The Times group said, “The Times of India and its language websites appeal to all publishers to jointly withdraw from Internet.org.
“In the case of the group’s properties such as TimesJobs and Maharashtra Times, where its competitors are not on zero-rate platforms, these will pull out of Internet.org. As for The Times of India, the group commits to withdraw from Internet.org if its direct competitors — India Today, NDTV, IBNLive, NewsHunt, and BBC — also pull out.”
NDTV said, "We are committed to net neutrality. So, we will not be a part of Internet.org."
Cleartrip said, “While our original intent was noble, it is impossible to pretend there is no conflict of interest (both real and perceived) in our decision to be a participant in Internet.org.”
ALSO READ: Flipkart pulls out of Airtel Zero, bats for net neutrality
Internet.org, with Reliance Communications as a partner, was unveiled by Facebook chief Mark Zuckerberg in India in February, after being launched in developing countries such as Zambia, Tanzania, Kenya, Ghana, and Colombia. Consumers on the platform can access more than 30 websites on news, job listings, health care, and entertainment, among others, for free. They can also access Facebook for free.
Reliance Communications did not comment till the time of going to press. Calls to TV Today Network went unanswered.
Those in favour of net neutrality say internet service providers should only run the networks and have no say over how and what content flows to consumers, as long as it is legal.
But some argue that a tiered internet — where those prepared to pay can go in a fast lane — is inevitable in today's data-hungry world.
The Internet.org development comes a day after e-commerce site Flipkart had pulled out of the Airtel Zero platform amid social media outrage.
Zuckerberg rejected criticism the Internet.org, which is aimed at bringing five billion people under the world wide web’s fold, was against net neutrality.
“For people not on the Internet.org, having some connectivity is much better than having none. That's why Internet.org is important and can co-exist with net neutrality,” Zuckerberg said.
He added that net neutrality was important to “make sure network operators don’t discriminate and limit access to services people want to use, especially in countries where most people are online”.
A few weeks back, Facebook reached out and asked Cleartrip to participate in the Internet.org initiative with the intention of helping us deliver one of our most affordable products to the more underserved parts of the country. “There was no revenue arrangement between us and Internet.org or any of its participants — we were neither paid anything, nor did we pay anything to participate. Additionally we don’t make any money out of that product. Since there was absolutely zero money changing hands, we genuinely believed we were contributing to a social cause,” it said.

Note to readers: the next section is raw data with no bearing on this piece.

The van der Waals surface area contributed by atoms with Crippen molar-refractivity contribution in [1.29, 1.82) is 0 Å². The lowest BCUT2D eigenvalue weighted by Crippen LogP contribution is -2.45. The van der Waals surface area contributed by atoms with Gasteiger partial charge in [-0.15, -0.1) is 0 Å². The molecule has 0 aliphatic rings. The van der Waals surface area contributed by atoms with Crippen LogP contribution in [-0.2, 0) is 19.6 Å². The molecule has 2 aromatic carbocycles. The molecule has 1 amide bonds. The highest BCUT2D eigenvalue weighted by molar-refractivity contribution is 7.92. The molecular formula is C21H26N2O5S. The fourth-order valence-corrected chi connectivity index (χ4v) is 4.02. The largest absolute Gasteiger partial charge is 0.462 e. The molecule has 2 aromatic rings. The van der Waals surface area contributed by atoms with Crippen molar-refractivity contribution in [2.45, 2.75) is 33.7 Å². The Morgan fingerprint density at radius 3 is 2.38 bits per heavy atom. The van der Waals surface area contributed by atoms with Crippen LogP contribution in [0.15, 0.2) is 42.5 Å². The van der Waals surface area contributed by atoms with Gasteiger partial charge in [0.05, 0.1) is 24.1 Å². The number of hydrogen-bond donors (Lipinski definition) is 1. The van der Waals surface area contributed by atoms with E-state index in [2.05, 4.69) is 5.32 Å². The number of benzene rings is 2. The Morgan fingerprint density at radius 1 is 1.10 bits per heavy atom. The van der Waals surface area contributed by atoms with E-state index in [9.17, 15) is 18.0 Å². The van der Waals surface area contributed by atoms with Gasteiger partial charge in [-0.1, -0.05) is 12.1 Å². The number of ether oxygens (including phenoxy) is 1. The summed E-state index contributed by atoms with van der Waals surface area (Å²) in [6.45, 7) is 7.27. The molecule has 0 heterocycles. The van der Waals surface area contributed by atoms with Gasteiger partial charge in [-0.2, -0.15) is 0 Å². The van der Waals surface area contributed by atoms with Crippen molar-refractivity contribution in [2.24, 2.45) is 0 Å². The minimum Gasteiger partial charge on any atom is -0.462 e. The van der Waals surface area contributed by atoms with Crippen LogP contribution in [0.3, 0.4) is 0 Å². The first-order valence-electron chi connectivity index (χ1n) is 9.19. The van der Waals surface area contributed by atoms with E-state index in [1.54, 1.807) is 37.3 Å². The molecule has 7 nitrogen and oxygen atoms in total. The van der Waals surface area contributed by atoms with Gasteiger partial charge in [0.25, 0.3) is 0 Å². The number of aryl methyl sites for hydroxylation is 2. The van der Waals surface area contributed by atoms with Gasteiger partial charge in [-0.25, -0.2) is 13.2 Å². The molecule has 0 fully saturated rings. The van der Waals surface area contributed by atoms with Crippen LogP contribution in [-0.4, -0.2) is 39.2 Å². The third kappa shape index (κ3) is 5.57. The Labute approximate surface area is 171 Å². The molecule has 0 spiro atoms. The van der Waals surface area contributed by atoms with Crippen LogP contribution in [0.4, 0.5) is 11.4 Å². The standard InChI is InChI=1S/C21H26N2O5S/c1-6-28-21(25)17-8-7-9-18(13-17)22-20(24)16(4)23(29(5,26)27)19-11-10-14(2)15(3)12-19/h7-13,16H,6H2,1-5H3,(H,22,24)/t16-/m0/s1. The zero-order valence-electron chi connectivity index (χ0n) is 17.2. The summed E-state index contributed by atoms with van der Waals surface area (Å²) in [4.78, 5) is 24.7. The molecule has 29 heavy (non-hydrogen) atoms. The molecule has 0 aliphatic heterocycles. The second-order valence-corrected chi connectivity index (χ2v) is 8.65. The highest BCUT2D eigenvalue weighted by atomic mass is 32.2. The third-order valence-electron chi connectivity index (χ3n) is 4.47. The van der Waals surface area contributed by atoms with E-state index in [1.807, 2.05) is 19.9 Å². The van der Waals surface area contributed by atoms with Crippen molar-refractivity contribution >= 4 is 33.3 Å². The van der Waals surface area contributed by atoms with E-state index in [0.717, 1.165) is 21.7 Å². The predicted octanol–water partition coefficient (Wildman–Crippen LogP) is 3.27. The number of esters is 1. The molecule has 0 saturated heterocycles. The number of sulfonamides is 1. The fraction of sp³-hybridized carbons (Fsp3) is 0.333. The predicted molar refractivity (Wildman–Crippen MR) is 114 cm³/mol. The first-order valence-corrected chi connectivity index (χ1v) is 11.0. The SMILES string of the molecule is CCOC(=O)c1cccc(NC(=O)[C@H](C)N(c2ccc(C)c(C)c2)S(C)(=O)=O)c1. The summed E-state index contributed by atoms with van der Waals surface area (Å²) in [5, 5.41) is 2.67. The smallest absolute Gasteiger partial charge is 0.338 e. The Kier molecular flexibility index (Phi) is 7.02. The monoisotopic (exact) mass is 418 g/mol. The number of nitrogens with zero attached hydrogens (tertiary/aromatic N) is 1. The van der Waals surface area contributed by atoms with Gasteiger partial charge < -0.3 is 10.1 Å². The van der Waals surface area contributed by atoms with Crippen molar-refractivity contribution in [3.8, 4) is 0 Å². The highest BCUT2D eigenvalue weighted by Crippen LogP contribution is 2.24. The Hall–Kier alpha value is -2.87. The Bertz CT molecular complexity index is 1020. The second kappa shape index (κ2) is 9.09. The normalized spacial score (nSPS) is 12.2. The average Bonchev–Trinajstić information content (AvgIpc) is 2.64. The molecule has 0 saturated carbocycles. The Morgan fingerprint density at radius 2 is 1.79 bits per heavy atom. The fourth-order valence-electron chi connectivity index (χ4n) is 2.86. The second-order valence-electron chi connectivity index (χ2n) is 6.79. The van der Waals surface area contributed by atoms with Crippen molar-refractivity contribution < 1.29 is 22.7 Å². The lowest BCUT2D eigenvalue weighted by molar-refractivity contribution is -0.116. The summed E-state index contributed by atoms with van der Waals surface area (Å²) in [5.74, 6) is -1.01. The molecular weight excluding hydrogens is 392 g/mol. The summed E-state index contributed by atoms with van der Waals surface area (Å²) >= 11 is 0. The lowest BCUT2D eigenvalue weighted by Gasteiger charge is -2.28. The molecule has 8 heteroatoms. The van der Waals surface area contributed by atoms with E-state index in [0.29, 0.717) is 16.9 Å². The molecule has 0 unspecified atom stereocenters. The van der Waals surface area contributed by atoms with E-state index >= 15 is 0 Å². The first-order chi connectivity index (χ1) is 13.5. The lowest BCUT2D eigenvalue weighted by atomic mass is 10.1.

But the recent debate around #NetNeutrality “gave us pause to rethink our approach to Internet.org” and the idea of large corporations getting involved with picking and choosing who gets access to what and how fast, it added. “What started off with providing a simple search service has us now concerned with influencing customer decision-making by forcing options on them, something that is against our core DNA,” it further added.
The websites which are a part of Internet.org includes some of the leading Indian news broadcast and publishing organisations such as Aaj Tak, Amar Ujala, BBC News, Daily Bhaskar, IBN7, India Today, Manorama News, NDTV, Reuters, Times of India and news application NewsHunt, which hosts contents from dozens of other publications. Many of these organisations have joined the campaign to support net neutrality.
In the initial phase, Internet.org it was made available to six circles – Tamil Nadu, Maharashtra, Andhra Pradesh, Gujarat, Kerala, and Telangana –while rest was expected to be launched in the next 90 days.
Comments from Reliance are awaited. Emails to Times Internet Limited and calls to TV Today network went unanswered at the time of going to press.
Internet and mobile association of India (IAMAI) also said on Wednesday that the industry needs less regulation as it could cripple tech entrepreneurship and application development, which has recently started to flourish in India.
“Low barriers to entry will allow entrepreneurs and start-ups to design and market innovative products and services, which will benefit the Indian consumers. Moreover, any regulatory registration or licensing is likely to increase costs and limit the ability of such entrepreneurs to devise innovative products and business models. Internet should be free and subscribers should have the right to access content without barriers to connectivity being imposed by the carriers of the data, such as the creation of Internet fast lanes. As such, TRAI should recognize this and undertake to safeguard it by limiting any regulatory interference,” IAMAI said in a statement.
Inputs by Mansi Taneja in New Delhi